Do You Have Confessions to Write About?
We all have secrets and it can be very healing to write about them.
Posted February 3, 2022 | Reviewed by Jessica Schrader
- We all have secrets or untold stories.
- The first question to ask yourself is, "What am I carrying?"
- Writing about our confessions can be healing and transformative.
There’s something intriguing about hearing other people’s secrets and untold stories. A confession is simply a formal acknowledgment of guilt. It is not always connected to a crime or a particular religious doctrine, but it can have other meanings.
What Is Confessional Writing?
Confessional writing is typically done in the first person and shares either a secret or revelation. The Confessions of St. Augustine, who was an early Christian theologian, are among the first published confessions. Written in Latin during the 4th and 5th centuries, it consists of 13 volumes in which St. Augustine discusses his conversion to Christianity as a result of sins such as theft and lust that he committed as a child. His confessions involve writing about his regret for having lived what he considers a sinful and immoral life.
One of my favorite reference books on the subject of confessional writing is Fearless Confessions by Sue William Silverman, who says that confessional writers serve as emotional guides for others. Honesty is of particular importance in confessional writing.
Many famous poets such as Sylvia Plath, Anne Sexton, Sharon Olds, Robert Lowell, and John Berryman are considered confessional poets. “Confessional poets address the collective human order by submerging the individual’s evil in the deeper more impermeable cause of universal evil and its implication” (Harris, 2001, p. 255). Some poets might connect the personal confession with the universal confession, which gives the poetry a greater appeal.
If you decide to do some confessional writing, you might start by asking yourself, “What am I carrying?” Some of the most powerful writing is done, for example, when you write about what you hold on to and connect it to a universal theme that others can relate to. In this way, the writer is prompted to dive deep, surface, and look beyond themselves.
The Healing Power of Writing
Writing about our confessions can be healing. If we decide to publish, it can help others on their journey as well. However, not all confessional writing needs to be shared or published in order to have a purpose. Your confessions may be in the form of a letter that you write to someone but never send, or maybe even a poem dedicated to someone. For the most part, personal confessional writing can help us make sense of events and circumstances in our lives. It can also provide relief from the pain or the discomfort of hiding behind a veil of secrets.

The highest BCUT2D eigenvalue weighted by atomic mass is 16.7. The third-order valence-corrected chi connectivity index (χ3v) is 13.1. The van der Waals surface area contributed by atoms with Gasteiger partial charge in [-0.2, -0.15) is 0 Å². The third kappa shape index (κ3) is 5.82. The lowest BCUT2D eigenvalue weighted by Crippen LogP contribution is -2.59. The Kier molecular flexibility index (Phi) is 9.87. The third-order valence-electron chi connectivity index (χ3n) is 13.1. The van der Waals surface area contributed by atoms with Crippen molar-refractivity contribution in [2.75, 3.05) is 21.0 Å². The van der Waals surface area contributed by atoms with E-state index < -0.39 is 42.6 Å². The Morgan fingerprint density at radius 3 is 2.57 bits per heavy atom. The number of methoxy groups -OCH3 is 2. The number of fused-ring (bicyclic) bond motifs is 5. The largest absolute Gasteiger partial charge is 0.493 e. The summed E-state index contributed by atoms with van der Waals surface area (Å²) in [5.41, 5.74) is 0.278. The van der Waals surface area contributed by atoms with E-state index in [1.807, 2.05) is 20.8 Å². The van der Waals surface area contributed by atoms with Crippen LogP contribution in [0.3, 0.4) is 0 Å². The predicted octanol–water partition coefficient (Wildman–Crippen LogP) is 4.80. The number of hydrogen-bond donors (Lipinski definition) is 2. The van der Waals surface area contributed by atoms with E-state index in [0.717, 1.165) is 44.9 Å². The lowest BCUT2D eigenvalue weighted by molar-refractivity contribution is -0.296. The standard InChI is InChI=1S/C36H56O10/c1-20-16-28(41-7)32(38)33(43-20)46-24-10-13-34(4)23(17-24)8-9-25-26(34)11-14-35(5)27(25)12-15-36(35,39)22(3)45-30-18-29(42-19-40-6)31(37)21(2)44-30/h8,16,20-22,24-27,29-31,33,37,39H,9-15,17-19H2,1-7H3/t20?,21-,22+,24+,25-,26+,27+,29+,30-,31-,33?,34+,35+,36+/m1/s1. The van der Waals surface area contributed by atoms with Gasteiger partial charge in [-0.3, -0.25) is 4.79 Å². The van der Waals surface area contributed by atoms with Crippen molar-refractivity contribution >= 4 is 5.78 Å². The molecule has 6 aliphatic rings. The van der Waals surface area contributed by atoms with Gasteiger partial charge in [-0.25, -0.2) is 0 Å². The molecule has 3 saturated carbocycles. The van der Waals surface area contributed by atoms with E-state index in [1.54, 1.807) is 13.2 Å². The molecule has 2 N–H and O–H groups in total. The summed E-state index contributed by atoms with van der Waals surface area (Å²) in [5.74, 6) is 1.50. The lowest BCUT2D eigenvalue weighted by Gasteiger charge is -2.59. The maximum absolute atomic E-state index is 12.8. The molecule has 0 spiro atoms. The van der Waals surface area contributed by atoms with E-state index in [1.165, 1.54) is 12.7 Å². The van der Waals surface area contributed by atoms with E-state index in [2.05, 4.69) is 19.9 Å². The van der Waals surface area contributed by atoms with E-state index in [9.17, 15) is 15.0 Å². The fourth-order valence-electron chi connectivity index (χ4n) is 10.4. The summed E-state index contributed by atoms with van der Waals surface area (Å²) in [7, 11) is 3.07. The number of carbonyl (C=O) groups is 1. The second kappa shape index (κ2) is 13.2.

In the Introduction to Phillip Lopate’s classic anthology, The Art of the Personal Essay (1997), he writes, “The struggle for honesty is central to the ethos of the personal essay,” and I would say this is also relevant to confessional writing. Many examples of this profound writing are included in this wonderful collection. Lopate says that the “personal essayist must above all be a reliable narrator; we must trust his or her core of sincerity.” This is also true for the confessional writer. He believes that part of this trust is connected with the writer’s personal exposure of betrayals, uncertainties, and self-mistrust.
According to Susan Krauss Whitbourne, in her post on Psychology Today, “when you’ve been caught in the act of indiscretion, it will take both confession plus guilt for you to turn that experience into one that will promote future growth.” Sometimes writing about the confession can actually mitigate some of the guilt that you may be feeling.
Confessional writing should not be confused with writing about trauma, although sometimes these can overlap. Confessions could simply be intimate secrets, passions, or dreams. Years ago, I taught a workshop on confessional writing at Santa Barbara Writers Conference and Antioch’s Summer Writing Institute. Here are some confessions that my students made:
- I forged a legal letter.
- I am bisexual.
- I cannot stop thinking about sex.
- I want to kill my mother.
- I fantasize about running away with my professor.
- I hire only sexy personal assistants.
- I never answer the phone when it rings.
- I secretly love my job but just to fit in, tell everyone I hate it.
- I am 50 and have no idea what I want to do when I grow up.
How to Start Writing
Before starting, write the word BREATHE across the top of your page. As a gentle reminder of what sustains you, take some deep breaths in through your nose and release through your mouth.
Here are some possible writing prompts to get you started:
- Write for a few minutes about what is often on your mind. Is it connected to a confession you’d like to write about?
- Sometimes it’s good to direct your writing at one person. If you’re having trouble starting, try writing this: “Before I leave, I want to tell you…”
- Think of someone to whom you are thankful. Write a letter expressing your gratitude, and why they are important in your life.
- Think of something or someone that makes you angry. Write a letter expressing your sentiments. You can choose to send it or not; the important thing is that you’re writing.
- Write a poem starting with “I am sorry…”
- Think about a mistake you made. Write about how you would deal with the situation differently now.
Harris, J. (2001). “Breaking the Code of Silence: Ideology and Women’s Confessional Poetry.” After Confession: Poetry as Autobiography. Saint Paul, MN: Graywolf Press. P. 254-268.
Lopate, P. (1997). Art of the Personal Essay. New York. NY: Anchor Publishers.Silverman, Susan. (2009). Fearless Confessions. Athens, GA: The University of Georgia Press.
Whitbourne, S.K. (2020). “The Best Way to Confess When You’ve Done Something Wrong.” Psychology Today. December 22, 2020.